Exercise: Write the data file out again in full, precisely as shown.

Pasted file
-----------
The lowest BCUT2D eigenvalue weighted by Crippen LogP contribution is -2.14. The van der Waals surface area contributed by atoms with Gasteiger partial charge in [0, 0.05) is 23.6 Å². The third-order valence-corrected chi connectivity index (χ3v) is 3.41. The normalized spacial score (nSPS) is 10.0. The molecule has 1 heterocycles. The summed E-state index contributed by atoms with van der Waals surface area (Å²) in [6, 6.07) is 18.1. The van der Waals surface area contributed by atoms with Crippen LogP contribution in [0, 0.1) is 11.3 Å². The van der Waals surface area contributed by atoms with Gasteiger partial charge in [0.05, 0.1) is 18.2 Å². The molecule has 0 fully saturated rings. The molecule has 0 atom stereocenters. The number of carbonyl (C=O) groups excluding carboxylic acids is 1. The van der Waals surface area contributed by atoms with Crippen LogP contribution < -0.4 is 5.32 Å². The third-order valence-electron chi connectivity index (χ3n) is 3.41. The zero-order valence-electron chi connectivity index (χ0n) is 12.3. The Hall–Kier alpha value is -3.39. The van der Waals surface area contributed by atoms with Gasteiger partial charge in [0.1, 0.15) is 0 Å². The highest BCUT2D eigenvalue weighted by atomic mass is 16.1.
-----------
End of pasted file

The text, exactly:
The lowest BCUT2D eigenvalue weighted by Crippen LogP contribution is -2.14. The van der Waals surface area contributed by atoms with Gasteiger partial charge in [0, 0.05) is 23.6 Å². The third-order valence-corrected chi connectivity index (χ3v) is 3.41. The normalized spacial score (nSPS) is 10.0. The molecule has 1 heterocycles. The summed E-state index contributed by atoms with van der Waals surface area (Å²) in [6, 6.07) is 18.1. The van der Waals surface area contributed by atoms with Crippen LogP contribution in [0, 0.1) is 11.3 Å². The van der Waals surface area contributed by atoms with Gasteiger partial charge in [0.05, 0.1) is 18.2 Å². The molecule has 0 fully saturated rings. The molecule has 0 atom stereocenters. The number of carbonyl (C=O) groups excluding carboxylic acids is 1. The van der Waals surface area contributed by atoms with Crippen LogP contribution < -0.4 is 5.32 Å². The third-order valence-electron chi connectivity index (χ3n) is 3.41. The zero-order valence-electron chi connectivity index (χ0n) is 12.3. The Hall–Kier alpha value is -3.39. The van der Waals surface area contributed by atoms with Gasteiger partial charge in [0.1, 0.15) is 0 Å². The highest BCUT2D eigenvalue weighted by atomic mass is 16.1.